sends them to the CPU one at a time.
There are two ways to measure the performance of a hard disk:
Data rate - The data rate is the number of bytes per second that the
drive can deliver to the CPU. Rates between 5 and 40 megabytes per
second are common. Seek time - The seek time is the amount of time
between when the CPU requests a file and when the first byte of the
file is sent to the CPU. Times between 10 and 20 milliseconds are
common. The other important parameter is the capacity of the drive,
which is the number of bytes it can hold.
Inside: Electronics Board
The best way to understand how a hard disk works is to take a look
inside. (Note that OPENING A HARD DISK RUINS IT, so this is not
something to try at home unless you have a defunct drive.)
It is a sealed aluminum box with controller electronics attached to
one side. The electronics control the read/write mechanism and the
motor that spins the platters. The electronics also assemble the
magnetic domains on the drive into bytes (reading) and turn bytes into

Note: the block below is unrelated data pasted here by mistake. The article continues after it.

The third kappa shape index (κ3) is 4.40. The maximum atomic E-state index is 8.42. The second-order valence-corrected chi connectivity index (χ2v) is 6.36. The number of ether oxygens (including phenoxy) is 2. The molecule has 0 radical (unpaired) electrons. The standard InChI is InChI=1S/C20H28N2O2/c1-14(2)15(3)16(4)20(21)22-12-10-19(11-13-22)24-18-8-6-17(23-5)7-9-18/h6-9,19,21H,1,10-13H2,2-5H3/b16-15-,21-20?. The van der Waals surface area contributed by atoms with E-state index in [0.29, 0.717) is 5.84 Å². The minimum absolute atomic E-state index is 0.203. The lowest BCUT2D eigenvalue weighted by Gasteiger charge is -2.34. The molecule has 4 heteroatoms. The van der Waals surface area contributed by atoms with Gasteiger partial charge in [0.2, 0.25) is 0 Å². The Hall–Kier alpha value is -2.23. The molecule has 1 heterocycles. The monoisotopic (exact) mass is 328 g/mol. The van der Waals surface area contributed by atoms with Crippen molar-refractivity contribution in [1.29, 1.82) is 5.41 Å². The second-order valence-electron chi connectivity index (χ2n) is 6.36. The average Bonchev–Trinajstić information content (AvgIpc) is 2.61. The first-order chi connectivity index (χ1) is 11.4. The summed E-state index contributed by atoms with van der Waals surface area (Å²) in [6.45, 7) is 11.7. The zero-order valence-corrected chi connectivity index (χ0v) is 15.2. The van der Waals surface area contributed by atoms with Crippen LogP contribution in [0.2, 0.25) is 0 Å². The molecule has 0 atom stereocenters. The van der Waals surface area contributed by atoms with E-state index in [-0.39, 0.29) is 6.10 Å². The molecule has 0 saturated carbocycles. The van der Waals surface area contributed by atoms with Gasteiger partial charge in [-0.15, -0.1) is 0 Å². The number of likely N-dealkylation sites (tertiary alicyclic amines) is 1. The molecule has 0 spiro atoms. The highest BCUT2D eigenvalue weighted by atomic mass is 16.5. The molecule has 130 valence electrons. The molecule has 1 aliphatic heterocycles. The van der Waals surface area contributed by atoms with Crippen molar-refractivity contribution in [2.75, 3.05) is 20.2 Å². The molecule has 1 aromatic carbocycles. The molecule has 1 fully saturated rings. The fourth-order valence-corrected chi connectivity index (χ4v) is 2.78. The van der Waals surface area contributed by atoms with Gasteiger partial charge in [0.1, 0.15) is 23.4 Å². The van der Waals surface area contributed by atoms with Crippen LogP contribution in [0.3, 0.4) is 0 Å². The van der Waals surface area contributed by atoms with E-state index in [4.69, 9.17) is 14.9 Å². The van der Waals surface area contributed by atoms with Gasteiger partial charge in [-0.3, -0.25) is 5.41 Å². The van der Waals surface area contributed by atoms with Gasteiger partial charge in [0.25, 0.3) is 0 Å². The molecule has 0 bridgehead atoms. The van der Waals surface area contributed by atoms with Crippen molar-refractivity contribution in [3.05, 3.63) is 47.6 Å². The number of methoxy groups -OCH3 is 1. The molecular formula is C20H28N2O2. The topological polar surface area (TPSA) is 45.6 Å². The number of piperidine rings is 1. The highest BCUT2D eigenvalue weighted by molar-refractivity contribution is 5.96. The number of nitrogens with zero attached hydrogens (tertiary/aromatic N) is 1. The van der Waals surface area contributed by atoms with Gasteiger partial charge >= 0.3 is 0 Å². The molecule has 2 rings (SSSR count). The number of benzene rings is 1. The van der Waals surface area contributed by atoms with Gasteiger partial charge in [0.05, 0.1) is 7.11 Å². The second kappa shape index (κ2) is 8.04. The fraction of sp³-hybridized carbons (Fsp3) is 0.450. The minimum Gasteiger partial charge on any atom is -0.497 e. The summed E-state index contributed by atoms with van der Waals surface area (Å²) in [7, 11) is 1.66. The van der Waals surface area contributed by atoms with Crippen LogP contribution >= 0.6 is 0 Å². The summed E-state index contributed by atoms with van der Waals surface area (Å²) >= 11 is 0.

magnetic domains (writing).
Inside: Beneath the Board
Underneath the board are the connections for the motor that spins the
platters, as well as a highly-filtered vent hole that lets internal
and external air pressures equalize.
The platters, which typically spin at 3,600 or 7,200 rpm when the
drive is operating. These platters are manufactured to amazing
tolerances and are mirror-smooth (as you can see in this interesting
self-portrait of the author... no easy way to avoid that!).
The arm that holds the read/write heads is controlled by the mechanism
in the upper-left corner, and is able to move the heads from the hub
to the edge of the drive. The arm and its movement mechanism are
extremely light and fast. The arm on a typical hard-disk drive can
move from hub to edge and back up to 50 times per second -- it is an
amazing thing to watch!
Inside: Platters and Heads
In order to increase the amount of information the drive can store,